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This article in AJ

  1. Vol. 100 No. 6, p. 1781-1786
    Received: Apr 10, 2008

    * Corresponding author(s): jv@ufl.edu


Sward Management Effects on Forage Component Responses in a Production System for Early Weaned Calves

  1. J. M. B. Vendramini *a,
  2. L. E. Sollenbergerb,
  3. J. C. B. Dubeuxc,
  4. S. M. Interranteb,
  5. R. L. Stewartd and
  6. J. D. Arthingtone
  1. a Agronomy Dep., Range Cattle Res. and Education Center, Ona, FL 33865
    b Agronomy Dep., Univ. of Florida, Gainesville, FL 32611-0300
    c Depto. De Zootecnia/UFRPE, Av. Dom Manoel de Medeiros, S/N, Dois Irmaos, 52171-900, Recife-PE, Brazil
    d Animal and Dairy Science Dep., Univ. of Georgia, Athens, GA 30602
    e Dep. of Animal Sci., Range Cattle Res. and Education Center, Ona, FL 33865. his research was sponsored in part by a USDA-CSREES Tropical and Subtropical Agric. Res. Program Grant


There has been limited research to define appropriate management practices for pastures grazed by early weaned calves. Experiments were conducted from January to April (cool season) and May to July (warm season) 2003 and 2004 to evaluate the effects of N fertilization and regrowth interval on herbage mass and nutritive value of rye (Secale cereale L.)-annual ryegrass (Lolium multiflorum Lam.) mixtures and ‘Tifton 85’ bermudagrass (Cynodon sp.). Treatments were the factorial combinations of three N fertilization rates (0, 40, and 80 kg ha−1 period−1, with two periods per season) and two regrowth intervals (3 and 6 wk for rye-ryegrass and 2 and 4 wk for bermudagrass). Rye-ryegrass herbage mass increased linearly from 0.9 to 1.8 Mg ha−1 period−1 as N fertilization increased. There was no effect of regrowth interval on rye-ryegrass herbage mass during the winter; but in the spring, herbage mass was greater for the 6-wk vs. the 3-wk interval (2.2 vs. 1.6 Mg ha−1). For bermudagrass, there was a linear increase in herbage mass (1.6 to 2.6 Mg ha−1 period−1) and in vitro digestible organic matter (IVDOM) (480 to 530 g kg−1) with increasing N fertilization. Regrowth interval effects on rye-ryegrass were more important in spring than winter in determining forage nutritive value and herbage mass; shorter regrowth intervals may be necessary in spring to maintain calf gains. During the warm season, shorter regrowth intervals for Tifton 85 resulted in forage with greater nutritive value, which is the key factor limiting growth of early weaned calves.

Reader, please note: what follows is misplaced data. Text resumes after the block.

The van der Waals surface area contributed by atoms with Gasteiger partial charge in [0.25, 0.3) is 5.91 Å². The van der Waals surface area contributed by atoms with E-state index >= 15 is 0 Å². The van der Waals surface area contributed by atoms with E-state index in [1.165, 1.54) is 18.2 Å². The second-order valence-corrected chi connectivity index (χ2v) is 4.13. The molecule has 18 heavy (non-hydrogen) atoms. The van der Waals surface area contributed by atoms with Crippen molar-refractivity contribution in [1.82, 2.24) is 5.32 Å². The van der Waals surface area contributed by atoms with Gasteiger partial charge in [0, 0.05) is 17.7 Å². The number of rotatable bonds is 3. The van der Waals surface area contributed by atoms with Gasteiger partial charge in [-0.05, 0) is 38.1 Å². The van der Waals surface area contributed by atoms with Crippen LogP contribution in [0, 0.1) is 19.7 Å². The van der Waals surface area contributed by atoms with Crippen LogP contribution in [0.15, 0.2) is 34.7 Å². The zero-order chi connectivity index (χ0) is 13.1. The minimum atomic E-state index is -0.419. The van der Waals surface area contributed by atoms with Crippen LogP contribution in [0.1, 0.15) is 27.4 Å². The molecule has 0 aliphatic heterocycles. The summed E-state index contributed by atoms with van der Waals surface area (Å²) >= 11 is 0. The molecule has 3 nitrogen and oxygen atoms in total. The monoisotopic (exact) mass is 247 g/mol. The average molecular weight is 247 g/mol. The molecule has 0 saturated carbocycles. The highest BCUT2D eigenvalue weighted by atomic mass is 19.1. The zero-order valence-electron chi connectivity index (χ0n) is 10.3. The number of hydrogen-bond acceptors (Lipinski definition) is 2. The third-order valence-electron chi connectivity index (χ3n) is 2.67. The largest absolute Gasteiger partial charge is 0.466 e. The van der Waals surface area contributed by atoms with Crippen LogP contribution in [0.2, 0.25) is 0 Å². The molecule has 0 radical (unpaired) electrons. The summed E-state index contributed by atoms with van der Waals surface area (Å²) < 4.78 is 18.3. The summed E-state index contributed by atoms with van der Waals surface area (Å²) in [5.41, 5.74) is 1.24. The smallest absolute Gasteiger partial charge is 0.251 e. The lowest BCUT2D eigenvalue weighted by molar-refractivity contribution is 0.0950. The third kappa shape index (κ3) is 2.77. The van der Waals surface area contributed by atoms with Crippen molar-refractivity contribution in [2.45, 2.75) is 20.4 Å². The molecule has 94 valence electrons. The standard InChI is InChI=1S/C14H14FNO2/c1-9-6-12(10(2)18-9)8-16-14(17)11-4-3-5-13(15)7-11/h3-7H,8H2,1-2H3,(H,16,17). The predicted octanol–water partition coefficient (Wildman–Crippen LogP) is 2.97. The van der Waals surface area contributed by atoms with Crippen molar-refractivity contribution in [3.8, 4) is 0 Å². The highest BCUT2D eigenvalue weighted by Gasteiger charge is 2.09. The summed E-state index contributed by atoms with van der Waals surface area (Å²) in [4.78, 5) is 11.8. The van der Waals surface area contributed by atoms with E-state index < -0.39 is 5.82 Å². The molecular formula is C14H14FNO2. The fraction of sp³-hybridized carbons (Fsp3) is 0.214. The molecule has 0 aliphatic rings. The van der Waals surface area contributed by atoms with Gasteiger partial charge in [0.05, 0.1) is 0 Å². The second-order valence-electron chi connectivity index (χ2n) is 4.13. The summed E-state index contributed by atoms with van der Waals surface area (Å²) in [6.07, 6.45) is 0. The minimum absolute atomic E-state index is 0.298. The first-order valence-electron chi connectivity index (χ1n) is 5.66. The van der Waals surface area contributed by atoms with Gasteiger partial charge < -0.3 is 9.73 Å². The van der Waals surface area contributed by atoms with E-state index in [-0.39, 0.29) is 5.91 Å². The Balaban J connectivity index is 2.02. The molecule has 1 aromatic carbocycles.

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Copyright © 2008. American Society of AgronomyCopyright © 2008 by the American Society of Agronomy